[Answered] Are Guest Blog Posts Even Worthwhile Or Am I Just Giving Away My Content?

Great question came to me yesterday regarding the activity of link-building through guest blogging. Thought this answer might help those out there who are wondering whether back-link building is even a worthwhile activity anymore.

Hey Sean – Thanks for all the guidance you provide through your articles. I have a small blog and want to grow it and I have read a lot about back-link building. I’d like to get more referral traffic, but I’d rather focus on writing for my own blog, rather than giving my content away to others. Am I being selfish about my content? Are the back-links from other sites worth it? Thanks in advance!   –Matthew

The Background On Back-links

Okay, to start, I’m going to be completely honest. I don’t engage in back-link building. For those of you who don’t know what back-links are or what “back-link building” means, this concept refers to the proactive activity of searching out high-quality web sites and identifying ways to get the author to create a link to your site or article. The idea is that if a high-quality site links to your content, Google is going to reward you with the potential for higher ranking for your content. Historically, it has been a pretty fundamental activity with regards to search engine optimization (SEO). Unfortunately, I personally don’t think it’s a worthwhile activity any more.

Don’t get me wrong. It’s not that I don’t agree that Google rewards sites that are linked to by high-quality domains. I have no doubt that if Darren Rowse at ProBlogger put a link to my blog on his home page, it would help my traffic greatly. The problem isn’t one of value…it’s one of time. Between my family, running a digital marketing agency, and writing for my own personal blog…I just don’t have a lot of time to spend sending tons of emails out to influencers and bloggers to try to get them to link to my content. Even at a 25% open rate and a 5% click rate…I might only get a couple responses and that’s before I even spend a minute formulating an article and going through the editorial process.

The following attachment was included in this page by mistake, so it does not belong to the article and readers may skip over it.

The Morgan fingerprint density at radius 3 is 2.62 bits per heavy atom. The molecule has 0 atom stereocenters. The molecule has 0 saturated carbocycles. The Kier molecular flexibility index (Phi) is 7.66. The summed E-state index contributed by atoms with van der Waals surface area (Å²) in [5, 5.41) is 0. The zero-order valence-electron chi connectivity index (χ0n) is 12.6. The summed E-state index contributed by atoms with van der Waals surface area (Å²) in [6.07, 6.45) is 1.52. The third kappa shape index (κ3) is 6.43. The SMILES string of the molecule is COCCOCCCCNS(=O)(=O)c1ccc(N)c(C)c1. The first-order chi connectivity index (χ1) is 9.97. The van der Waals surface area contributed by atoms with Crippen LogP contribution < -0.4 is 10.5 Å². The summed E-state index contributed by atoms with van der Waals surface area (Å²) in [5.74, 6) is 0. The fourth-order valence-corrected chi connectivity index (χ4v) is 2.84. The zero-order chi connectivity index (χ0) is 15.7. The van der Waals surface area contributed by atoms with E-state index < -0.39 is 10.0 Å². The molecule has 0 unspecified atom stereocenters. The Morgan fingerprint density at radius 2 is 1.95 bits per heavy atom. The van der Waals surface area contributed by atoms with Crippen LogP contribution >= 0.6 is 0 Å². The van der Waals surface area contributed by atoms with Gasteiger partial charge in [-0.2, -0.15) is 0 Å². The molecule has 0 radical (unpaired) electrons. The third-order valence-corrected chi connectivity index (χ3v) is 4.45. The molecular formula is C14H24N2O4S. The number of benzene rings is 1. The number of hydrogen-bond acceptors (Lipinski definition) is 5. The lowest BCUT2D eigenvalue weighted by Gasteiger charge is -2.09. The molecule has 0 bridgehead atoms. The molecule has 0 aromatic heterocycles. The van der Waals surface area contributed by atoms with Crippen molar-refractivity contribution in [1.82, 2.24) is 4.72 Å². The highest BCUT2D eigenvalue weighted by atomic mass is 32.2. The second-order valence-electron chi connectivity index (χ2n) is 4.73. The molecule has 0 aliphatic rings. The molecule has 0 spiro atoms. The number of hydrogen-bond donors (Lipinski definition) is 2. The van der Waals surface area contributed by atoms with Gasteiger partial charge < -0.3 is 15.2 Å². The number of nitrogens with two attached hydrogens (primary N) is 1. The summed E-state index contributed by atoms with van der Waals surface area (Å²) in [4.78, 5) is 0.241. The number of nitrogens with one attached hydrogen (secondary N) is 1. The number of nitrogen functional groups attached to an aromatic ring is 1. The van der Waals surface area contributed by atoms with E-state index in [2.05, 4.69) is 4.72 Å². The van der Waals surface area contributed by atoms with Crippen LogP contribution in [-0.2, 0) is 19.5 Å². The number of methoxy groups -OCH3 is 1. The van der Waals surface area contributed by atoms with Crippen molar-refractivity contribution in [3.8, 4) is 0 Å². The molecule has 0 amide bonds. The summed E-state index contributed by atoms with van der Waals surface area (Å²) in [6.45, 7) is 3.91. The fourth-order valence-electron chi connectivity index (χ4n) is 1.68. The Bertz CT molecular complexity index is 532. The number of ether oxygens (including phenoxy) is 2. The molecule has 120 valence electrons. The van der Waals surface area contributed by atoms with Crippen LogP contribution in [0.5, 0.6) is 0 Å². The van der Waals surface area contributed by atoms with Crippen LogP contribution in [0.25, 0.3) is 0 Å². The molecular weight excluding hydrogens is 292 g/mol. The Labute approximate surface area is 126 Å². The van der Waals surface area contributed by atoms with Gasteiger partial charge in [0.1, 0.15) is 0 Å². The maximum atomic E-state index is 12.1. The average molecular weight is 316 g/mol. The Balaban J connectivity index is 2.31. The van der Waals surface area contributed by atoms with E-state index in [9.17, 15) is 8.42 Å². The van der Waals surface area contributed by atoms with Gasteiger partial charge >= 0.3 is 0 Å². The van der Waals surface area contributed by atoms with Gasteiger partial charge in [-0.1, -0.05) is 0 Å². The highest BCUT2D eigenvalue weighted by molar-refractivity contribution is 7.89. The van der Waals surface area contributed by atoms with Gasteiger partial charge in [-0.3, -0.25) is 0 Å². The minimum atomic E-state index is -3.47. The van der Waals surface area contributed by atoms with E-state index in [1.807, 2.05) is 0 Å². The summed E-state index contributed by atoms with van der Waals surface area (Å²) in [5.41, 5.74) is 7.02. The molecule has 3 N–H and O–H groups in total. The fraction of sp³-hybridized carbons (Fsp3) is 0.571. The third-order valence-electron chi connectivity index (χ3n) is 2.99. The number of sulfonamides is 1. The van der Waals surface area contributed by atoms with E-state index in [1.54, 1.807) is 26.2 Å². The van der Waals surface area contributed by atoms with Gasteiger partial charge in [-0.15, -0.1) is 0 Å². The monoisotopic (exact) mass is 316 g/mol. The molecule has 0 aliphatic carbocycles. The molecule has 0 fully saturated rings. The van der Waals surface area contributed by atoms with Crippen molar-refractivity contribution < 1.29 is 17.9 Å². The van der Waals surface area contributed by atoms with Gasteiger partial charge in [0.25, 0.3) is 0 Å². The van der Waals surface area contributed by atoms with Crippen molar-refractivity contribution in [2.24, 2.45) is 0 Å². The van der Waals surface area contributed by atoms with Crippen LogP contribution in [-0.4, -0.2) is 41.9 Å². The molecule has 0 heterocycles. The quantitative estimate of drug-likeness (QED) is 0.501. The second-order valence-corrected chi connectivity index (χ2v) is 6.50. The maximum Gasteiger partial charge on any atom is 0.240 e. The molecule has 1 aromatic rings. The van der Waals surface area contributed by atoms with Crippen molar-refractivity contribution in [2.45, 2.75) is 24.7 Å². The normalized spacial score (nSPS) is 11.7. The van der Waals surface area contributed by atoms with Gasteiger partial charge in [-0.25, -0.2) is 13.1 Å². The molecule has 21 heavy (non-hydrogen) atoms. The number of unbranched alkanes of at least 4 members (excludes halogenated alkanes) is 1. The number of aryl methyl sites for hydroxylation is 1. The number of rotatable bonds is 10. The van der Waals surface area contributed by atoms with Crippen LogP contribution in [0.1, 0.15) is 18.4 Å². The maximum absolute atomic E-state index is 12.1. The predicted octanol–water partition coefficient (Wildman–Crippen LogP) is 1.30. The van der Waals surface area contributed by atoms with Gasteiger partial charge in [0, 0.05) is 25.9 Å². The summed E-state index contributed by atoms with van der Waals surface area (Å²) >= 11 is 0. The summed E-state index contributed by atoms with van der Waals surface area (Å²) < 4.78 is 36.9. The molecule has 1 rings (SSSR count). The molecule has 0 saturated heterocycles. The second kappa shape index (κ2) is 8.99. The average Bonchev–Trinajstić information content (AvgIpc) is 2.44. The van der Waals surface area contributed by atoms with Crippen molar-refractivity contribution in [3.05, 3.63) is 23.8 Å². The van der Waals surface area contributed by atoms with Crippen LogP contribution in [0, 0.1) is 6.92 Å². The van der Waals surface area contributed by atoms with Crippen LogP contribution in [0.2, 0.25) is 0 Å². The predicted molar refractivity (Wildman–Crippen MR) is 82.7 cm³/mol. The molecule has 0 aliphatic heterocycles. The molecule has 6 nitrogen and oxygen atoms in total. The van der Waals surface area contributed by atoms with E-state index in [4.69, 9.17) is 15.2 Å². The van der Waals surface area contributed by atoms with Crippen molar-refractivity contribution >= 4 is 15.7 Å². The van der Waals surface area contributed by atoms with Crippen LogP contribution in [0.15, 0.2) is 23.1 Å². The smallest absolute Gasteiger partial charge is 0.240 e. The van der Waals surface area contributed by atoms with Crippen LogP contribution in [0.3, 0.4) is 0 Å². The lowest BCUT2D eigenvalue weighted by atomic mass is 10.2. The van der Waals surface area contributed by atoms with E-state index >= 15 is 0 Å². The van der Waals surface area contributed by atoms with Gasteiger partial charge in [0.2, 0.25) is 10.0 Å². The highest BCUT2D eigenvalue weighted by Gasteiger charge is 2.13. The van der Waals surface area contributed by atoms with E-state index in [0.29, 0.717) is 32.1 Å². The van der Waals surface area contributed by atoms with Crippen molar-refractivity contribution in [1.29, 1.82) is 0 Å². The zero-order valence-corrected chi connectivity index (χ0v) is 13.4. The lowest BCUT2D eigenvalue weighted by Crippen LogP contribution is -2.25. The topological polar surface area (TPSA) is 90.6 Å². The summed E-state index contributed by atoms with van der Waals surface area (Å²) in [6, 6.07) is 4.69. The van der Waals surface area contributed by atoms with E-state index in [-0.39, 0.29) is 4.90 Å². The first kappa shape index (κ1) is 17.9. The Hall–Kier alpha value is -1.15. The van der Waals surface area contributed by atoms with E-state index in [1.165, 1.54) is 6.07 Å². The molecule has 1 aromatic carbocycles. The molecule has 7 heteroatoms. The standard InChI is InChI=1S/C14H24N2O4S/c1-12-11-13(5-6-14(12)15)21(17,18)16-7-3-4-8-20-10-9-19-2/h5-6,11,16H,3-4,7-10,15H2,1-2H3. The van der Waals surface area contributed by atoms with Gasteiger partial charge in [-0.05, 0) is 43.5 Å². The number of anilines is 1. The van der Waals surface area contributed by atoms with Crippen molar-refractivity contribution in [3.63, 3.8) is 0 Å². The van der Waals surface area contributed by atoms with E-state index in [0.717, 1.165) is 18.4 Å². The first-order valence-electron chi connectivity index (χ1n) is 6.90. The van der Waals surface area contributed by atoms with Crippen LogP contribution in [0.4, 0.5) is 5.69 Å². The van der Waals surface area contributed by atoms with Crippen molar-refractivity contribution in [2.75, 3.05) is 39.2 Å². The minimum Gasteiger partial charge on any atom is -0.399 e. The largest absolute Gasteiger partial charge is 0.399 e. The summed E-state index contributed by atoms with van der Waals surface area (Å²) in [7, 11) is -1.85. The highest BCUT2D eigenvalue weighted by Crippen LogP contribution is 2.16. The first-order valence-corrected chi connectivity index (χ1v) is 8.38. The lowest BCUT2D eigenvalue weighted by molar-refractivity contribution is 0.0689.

Instead, I would rather spend that time writing helpful articles for my own blog and letting organic search do the work. Want to see what I mean? Here’s what my Google Analytics looked like last month:

My Google Analytics Shows That I Have Very Little Referral Traffic

Yep..that’s right. Less than 1% of my traffic comes from referral back-links. Not really something to brag about…just imagine what my traffic would be like if I did spend time gathering inbound links. The point, though, is to show that you CAN generate traffic to your blog without spending a ton of time building links. It just takes commitment and patience.

So, What Does Guest Blogging Have To Do With Back-link Building?

The best way to get someone to link to your site is to offer them something of value in return. Emailing a blogger and asking them to “swap links” or “add you to their blogroll” is a thing of the past and just doesn’t work. Instead, if you offer to write a piece of content for them that would be interesting to their audience, then it’s a win-win situation. You write an article that is informative to their audience and you get to include a back-link in the article to your site. Make sense?